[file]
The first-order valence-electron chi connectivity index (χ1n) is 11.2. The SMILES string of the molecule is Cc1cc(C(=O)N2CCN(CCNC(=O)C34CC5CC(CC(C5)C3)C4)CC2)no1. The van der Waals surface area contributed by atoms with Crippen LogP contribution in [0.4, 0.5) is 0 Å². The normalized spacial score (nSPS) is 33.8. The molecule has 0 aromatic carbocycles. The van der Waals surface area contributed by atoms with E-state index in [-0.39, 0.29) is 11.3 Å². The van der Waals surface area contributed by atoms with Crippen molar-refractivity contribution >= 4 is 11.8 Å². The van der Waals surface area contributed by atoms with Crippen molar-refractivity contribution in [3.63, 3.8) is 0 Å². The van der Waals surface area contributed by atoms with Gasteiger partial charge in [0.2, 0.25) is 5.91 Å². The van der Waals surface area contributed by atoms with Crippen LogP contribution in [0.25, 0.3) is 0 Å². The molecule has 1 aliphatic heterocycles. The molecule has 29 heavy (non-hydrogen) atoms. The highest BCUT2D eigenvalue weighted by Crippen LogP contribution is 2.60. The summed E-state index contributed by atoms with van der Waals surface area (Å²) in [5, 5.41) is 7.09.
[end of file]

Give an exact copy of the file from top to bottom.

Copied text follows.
The first-order valence-electron chi connectivity index (χ1n) is 11.2. The SMILES string of the molecule is Cc1cc(C(=O)N2CCN(CCNC(=O)C34CC5CC(CC(C5)C3)C4)CC2)no1. The van der Waals surface area contributed by atoms with Crippen LogP contribution in [0.4, 0.5) is 0 Å². The normalized spacial score (nSPS) is 33.8. The molecule has 0 aromatic carbocycles. The van der Waals surface area contributed by atoms with E-state index in [-0.39, 0.29) is 11.3 Å². The van der Waals surface area contributed by atoms with Crippen molar-refractivity contribution >= 4 is 11.8 Å². The van der Waals surface area contributed by atoms with Crippen molar-refractivity contribution in [3.63, 3.8) is 0 Å². The van der Waals surface area contributed by atoms with Gasteiger partial charge in [0.2, 0.25) is 5.91 Å². The van der Waals surface area contributed by atoms with Crippen LogP contribution in [0.25, 0.3) is 0 Å². The molecule has 1 aliphatic heterocycles. The molecule has 29 heavy (non-hydrogen) atoms. The highest BCUT2D eigenvalue weighted by Crippen LogP contribution is 2.60. The summed E-state index contributed by atoms with van der Waals surface area (Å²) in [5, 5.41) is 7.09.